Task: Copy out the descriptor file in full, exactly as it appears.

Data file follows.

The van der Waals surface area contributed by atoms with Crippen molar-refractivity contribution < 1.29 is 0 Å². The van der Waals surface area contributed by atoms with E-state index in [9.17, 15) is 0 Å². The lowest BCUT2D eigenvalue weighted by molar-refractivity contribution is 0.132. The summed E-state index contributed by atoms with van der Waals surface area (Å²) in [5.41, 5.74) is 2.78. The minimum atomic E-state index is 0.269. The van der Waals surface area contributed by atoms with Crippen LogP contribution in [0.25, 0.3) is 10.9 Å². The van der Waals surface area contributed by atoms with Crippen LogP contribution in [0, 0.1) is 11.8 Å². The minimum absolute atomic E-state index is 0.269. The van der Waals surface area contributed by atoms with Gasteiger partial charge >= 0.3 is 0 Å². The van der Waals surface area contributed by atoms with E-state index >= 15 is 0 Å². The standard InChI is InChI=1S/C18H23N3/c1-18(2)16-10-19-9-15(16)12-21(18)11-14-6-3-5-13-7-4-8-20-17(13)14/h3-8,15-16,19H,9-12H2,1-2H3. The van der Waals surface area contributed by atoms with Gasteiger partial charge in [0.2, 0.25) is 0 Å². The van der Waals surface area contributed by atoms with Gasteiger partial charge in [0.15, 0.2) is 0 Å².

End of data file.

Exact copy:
The van der Waals surface area contributed by atoms with Crippen molar-refractivity contribution < 1.29 is 0 Å². The van der Waals surface area contributed by atoms with E-state index in [9.17, 15) is 0 Å². The lowest BCUT2D eigenvalue weighted by molar-refractivity contribution is 0.132. The summed E-state index contributed by atoms with van der Waals surface area (Å²) in [5.41, 5.74) is 2.78. The minimum atomic E-state index is 0.269. The van der Waals surface area contributed by atoms with Crippen LogP contribution in [0.25, 0.3) is 10.9 Å². The van der Waals surface area contributed by atoms with Crippen LogP contribution in [0, 0.1) is 11.8 Å². The minimum absolute atomic E-state index is 0.269. The van der Waals surface area contributed by atoms with Gasteiger partial charge >= 0.3 is 0 Å². The van der Waals surface area contributed by atoms with E-state index >= 15 is 0 Å². The standard InChI is InChI=1S/C18H23N3/c1-18(2)16-10-19-9-15(16)12-21(18)11-14-6-3-5-13-7-4-8-20-17(13)14/h3-8,15-16,19H,9-12H2,1-2H3. The van der Waals surface area contributed by atoms with Gasteiger partial charge in [0.2, 0.25) is 0 Å². The van der Waals surface area contributed by atoms with Gasteiger partial charge in [0.15, 0.2) is 0 Å².